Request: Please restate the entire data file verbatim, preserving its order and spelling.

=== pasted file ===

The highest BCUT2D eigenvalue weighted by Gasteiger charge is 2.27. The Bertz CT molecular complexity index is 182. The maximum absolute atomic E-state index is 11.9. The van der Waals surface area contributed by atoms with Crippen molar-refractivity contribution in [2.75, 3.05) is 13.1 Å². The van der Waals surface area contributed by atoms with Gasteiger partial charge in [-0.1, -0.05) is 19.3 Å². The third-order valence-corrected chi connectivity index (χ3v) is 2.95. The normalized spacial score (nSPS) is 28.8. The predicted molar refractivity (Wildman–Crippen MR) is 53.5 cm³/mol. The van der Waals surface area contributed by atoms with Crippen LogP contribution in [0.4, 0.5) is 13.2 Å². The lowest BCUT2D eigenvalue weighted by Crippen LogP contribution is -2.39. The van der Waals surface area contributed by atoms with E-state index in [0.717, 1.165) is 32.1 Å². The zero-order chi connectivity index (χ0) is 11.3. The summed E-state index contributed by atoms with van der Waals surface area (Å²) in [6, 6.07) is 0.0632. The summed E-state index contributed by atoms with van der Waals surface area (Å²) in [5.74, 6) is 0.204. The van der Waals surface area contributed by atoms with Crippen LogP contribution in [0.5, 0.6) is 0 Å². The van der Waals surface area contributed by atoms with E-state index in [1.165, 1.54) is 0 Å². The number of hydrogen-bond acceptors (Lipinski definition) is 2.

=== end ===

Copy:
The highest BCUT2D eigenvalue weighted by Gasteiger charge is 2.27. The Bertz CT molecular complexity index is 182. The maximum absolute atomic E-state index is 11.9. The van der Waals surface area contributed by atoms with Crippen molar-refractivity contribution in [2.75, 3.05) is 13.1 Å². The van der Waals surface area contributed by atoms with Gasteiger partial charge in [-0.1, -0.05) is 19.3 Å². The third-order valence-corrected chi connectivity index (χ3v) is 2.95. The normalized spacial score (nSPS) is 28.8. The predicted molar refractivity (Wildman–Crippen MR) is 53.5 cm³/mol. The van der Waals surface area contributed by atoms with Crippen LogP contribution in [0.4, 0.5) is 13.2 Å². The lowest BCUT2D eigenvalue weighted by Crippen LogP contribution is -2.39. The van der Waals surface area contributed by atoms with E-state index in [0.717, 1.165) is 32.1 Å². The zero-order chi connectivity index (χ0) is 11.3. The summed E-state index contributed by atoms with van der Waals surface area (Å²) in [6, 6.07) is 0.0632. The summed E-state index contributed by atoms with van der Waals surface area (Å²) in [5.74, 6) is 0.204. The van der Waals surface area contributed by atoms with Crippen LogP contribution in [0.5, 0.6) is 0 Å². The van der Waals surface area contributed by atoms with E-state index in [1.165, 1.54) is 0 Å². The number of hydrogen-bond acceptors (Lipinski definition) is 2.